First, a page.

The other cases included the Kansas Supreme Court voiding a Wichita ordinance lessening the penalties for marijuana, and the Kansas Court of Appeals keeping an abortion law on hold.

Next week, the KBA will be monitoring several bills including SB 96 dealing with disclosure of unanticipated medical outcomes, and HB 2466, prohibiting sanctuary resolutions by Kansas municipalities. The immigration issue is a hot topic, and the House Fed/State committee will hear at least two other immigration bills this session.

The KBA will also be monitoring the following bills:

Bill Description

HB 2472

Clarifying jurisdiction of Board of Tax Appeals

HB 2487

Legislative subsistence allowance; repealing provisions increasing the allowance to match the federal employee per diem expenses and setting the allowance at $129 per day.

HB 2501

Clarifying the definition of crime committed with an electronic device.

HB 2502

Amending court procedures in motion to attack sentence regarding time limitations and findings of manifest injustice.

HB 2504

School District Realignment

HB 2506

False statements against candidates for state office

HB 2513

Limiting the days of session

SB 331

Kansas firearms industry nondiscrimination act

SB 334

Requiring notice to the AG before any Kansas Court determines a law is invalid or unconstitutional

The KBA will be introducing two proposals this week. The first is the transfer on death deed amendments, and the other the Kansas General Corporate Code update. Both bills will be introduced into House Judiciary Committee.

For more information please see or follow the KBA on Twitter @KansasBarLeg.

Tags:  2016 Session  Kansas v. Carr  marijuana 

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2016 Legislature Session Opens

Posted By Joseph N. Molina III, Tuesday, January 12, 2016
Updated: Tuesday, January 12, 2016

Legislators returned on Monday to a budget shortfall, poor revenue numbers, a foster care controversy and four new House members. Rep. Ben Scott (D-Topeka); Rep. Henry Helgerson (D-Eastbourogh); Rep. Ken Rahjes (R-Agra); and Rep. Chuck Weber (R-Wichita) all took their seats after being appointed during the off season. Some housekeeping was in order as Republicans needed to replace Rep. Travis Couture-Lovelady as caucus chair. Rep. Dan Hawkins (Wichita) defeated Rep. J.R. Claeys (Salina) to gain the post.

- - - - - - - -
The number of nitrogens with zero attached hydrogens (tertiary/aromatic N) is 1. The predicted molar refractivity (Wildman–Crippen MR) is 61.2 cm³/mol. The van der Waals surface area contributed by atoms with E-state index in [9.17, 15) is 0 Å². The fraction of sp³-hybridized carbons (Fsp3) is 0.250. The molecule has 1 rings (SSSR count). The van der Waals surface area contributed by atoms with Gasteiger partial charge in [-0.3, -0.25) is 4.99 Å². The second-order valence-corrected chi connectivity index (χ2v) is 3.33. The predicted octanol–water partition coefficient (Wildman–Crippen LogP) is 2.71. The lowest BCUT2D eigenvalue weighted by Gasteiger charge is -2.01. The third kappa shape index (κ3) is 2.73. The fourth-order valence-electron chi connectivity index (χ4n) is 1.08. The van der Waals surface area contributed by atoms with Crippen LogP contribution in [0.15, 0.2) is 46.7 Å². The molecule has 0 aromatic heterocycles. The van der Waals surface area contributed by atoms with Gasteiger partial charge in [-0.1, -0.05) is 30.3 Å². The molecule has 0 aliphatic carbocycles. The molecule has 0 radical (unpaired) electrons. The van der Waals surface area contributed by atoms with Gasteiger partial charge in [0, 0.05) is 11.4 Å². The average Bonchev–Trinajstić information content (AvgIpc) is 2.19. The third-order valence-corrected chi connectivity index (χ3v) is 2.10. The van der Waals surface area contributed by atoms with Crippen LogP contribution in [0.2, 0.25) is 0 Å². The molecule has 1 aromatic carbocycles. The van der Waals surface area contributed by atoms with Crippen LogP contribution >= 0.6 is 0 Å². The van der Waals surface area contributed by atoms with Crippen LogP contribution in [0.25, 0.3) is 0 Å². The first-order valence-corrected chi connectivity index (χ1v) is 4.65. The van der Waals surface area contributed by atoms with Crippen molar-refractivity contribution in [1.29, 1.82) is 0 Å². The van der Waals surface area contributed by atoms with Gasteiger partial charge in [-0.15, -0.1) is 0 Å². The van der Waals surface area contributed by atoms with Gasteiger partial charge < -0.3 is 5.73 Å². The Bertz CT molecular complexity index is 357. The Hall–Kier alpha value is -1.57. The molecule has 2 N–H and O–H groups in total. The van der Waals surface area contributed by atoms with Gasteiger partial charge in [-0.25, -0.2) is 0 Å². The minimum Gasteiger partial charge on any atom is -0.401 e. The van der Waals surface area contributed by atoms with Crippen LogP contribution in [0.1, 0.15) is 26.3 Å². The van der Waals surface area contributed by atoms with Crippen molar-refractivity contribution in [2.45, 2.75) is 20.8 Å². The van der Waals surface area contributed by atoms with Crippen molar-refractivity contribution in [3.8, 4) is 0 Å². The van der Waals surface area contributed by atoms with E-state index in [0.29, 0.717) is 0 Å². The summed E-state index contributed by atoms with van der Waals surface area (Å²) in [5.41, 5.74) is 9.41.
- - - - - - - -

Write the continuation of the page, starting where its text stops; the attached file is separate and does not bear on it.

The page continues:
The formalities out of the way, legislators can now focus on the State of the State address Tuesday at 5:30 pm. The SOS was moved up to avoid a conflict with the State of the Union address set for later this evening. Here legislators will learn of the path the governor is proposing to close the budget shortfall. Many are anticipating the governor staying the course by keeping the LLC income tax loophole open this session. Rep. Mark Hutton (R-Wichita) might have other ideas since he introduced HB 2444 that would close the non-wage income tax exemption and lower the sales tax on food. No hearing is set for this bill but it does send a message that all options are on the table. Legislators will also get a report from the government efficiency audit this week which should allow them to make cuts to help lessen the budget problem.

On the judiciary front, a hearing is set for HCR 5013 which would change the way we select justices in Kansas by expanding the nominating commission to 15, four elected by lawyers in Kansas, five appointed by the governor and six appointed by the legislator. Of the six legislative appointees, two will be made by the speaker, two by the Senate president and two by the minority party of each chamber. This is the third proposal to change how we pick justices in Kansas to be heard. The other two are HCR 5004 and HCR 5005: one would allow selection using a governor appoint model while the other would simple be direct partisan election.

Quick Take:

As far as committee meetings are concerned the Senate Judiciary Committee will meet Monday through Friday at 10:30 a.m., in room 346-S. Sen. Jeff King (R-Independence) continues as Senate Judiciary chair with Sen. Greg Smith (R-Overland Park) as vice-chair. The House Judiciary Committee will meet in the 112-N at 3:30 p.m., Monday through Thursday. Leadership for this committee remains the same with a chairman, Rep. John Barker (R-Abilene), a vice-chair Rep. Charles Macheers (R-Shawnee) and Rep. John Carmichael will sit as ranking minority leader. We do welcome Rep. Blake Carpenter (R-Derby) to the committee as he replaces former Rep. Couture-Lovelady. For other committee meeting times and locations, please access

Another interesting bill is the LGBT protection bill, HB 2323. This bill, introduced by Rep. John Carmichael (D-Wichita) will be heard on Thursday this week. Controversy arose last session when Gov. Brownback eliminated protections from gender discrimination/sexual orientation in state employment. These protections were first put in place by Gov. Sebelius.

Finally, on Monday a committee met to discuss issues with foster care placement. Concerns were made about moving foster children out of their communities, foster parents profiting financially from these placements, and the ability of same sex couple to continue as foster parents. No recommendations were made, but this appears to be an issue worth monitoring.

The KBA will be live tweeting the State of the State address. To follow along please see KSBarLeg on Twitter. You can also find legislative information on the KBA website at


Tags:  2016 Session